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Irish Mirror
Irish Mirror
Michelle Fleming

RTE Operation Transformation dietitian swears by one healthy eating habit

She's TV’s newest star dietitian – and Operation Transformation’s Sophie Pratt’s advice for healthier eating is simple: “Get back to basics.”

As we kick off 2023, she recommends ditching the fads, diets and calorie-counting and eating a nutritious three meals a day.

Sophie, 28, from Wicklow said: “Go for a pattern of three regular main meals – not too large or too small – balanced meals with macro-ingredients – carbohydrates, protein and fats.

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“We need to make sure we are fuelling our bodies with healthy, nourishing food.

“Nutrient-dense foods are key and utilising all the macronutrients and the micronutrients [vitamins and minerals] so we’re not omitting one food group but incorporating them all.”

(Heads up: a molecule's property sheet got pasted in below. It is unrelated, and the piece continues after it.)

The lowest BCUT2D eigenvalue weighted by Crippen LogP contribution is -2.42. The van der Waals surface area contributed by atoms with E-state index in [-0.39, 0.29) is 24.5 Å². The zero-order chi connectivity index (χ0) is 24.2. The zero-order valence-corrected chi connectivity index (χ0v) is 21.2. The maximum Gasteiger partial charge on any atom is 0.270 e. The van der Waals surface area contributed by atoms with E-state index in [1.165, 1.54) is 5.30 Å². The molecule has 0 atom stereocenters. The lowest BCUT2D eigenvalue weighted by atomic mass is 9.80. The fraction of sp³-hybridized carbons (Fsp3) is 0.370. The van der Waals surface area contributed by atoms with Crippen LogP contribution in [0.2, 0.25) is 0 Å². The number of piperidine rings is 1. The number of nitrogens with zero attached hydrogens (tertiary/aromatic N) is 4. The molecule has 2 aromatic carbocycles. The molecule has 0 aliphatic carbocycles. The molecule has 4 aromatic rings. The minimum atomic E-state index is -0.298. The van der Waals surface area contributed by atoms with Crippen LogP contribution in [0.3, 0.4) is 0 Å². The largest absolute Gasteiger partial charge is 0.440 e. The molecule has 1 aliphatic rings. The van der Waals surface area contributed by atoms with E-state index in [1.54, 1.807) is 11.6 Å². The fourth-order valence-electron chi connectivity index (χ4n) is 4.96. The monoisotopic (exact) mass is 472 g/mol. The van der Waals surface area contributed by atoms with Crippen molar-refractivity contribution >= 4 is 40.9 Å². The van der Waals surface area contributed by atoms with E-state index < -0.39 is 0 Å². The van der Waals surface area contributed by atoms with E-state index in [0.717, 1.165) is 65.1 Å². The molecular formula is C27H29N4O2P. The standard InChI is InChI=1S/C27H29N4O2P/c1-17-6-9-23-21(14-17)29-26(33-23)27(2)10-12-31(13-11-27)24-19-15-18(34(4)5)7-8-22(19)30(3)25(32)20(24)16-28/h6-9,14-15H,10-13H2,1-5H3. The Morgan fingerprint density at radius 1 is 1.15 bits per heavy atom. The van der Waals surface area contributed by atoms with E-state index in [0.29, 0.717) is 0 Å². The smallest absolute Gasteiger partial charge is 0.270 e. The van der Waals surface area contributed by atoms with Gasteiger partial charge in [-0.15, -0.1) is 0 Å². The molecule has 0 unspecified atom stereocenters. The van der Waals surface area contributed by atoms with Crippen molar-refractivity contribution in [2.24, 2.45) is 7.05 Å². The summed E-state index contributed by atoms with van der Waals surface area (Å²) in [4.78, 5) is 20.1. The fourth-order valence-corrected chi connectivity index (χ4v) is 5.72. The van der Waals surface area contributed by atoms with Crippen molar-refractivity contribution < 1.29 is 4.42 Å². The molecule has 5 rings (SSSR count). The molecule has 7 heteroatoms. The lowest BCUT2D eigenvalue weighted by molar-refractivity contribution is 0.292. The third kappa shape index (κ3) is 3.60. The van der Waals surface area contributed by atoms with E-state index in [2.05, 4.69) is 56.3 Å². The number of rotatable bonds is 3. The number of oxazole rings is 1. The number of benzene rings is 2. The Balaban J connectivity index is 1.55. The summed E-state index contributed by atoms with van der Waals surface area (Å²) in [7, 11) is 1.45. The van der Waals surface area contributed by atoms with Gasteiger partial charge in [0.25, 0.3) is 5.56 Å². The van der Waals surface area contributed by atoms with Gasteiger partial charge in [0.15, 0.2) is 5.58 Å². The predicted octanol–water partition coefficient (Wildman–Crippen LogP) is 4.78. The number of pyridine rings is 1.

Sophie, who is also a fitness instructor, came to studying nutrition in UCD via a love of sport and later did a Masters in dietetics at University of Limerick, in between studying for a rake of exercise, health and fitness qualifications.

She advocates eliminating processed foods from our diets.

This year’s Operation Transformation leaders will get the benefit of her expertise, as she’s joined the show, replacing Aoife Hearne.

She has a tricky job with some criticism around the weight-loss element directed at OT. But with her focus on fresh food instead of calorie counting, Sophie has it nailed.

She explained that when food is processed, fat, sugar, oils and salt are added along with additives, colours and preservatives to make it look fresher and keep longer.

All the while, the good stuff like fibre is stripped out.

But heavily-processed foods cause major health issues like heart disease, high blood pressure and diabetes.

The 2023 leaders for the newest season of Operation Transformation joined host Ryan Tubridy to share the stories of why they applied for the programme (RTE)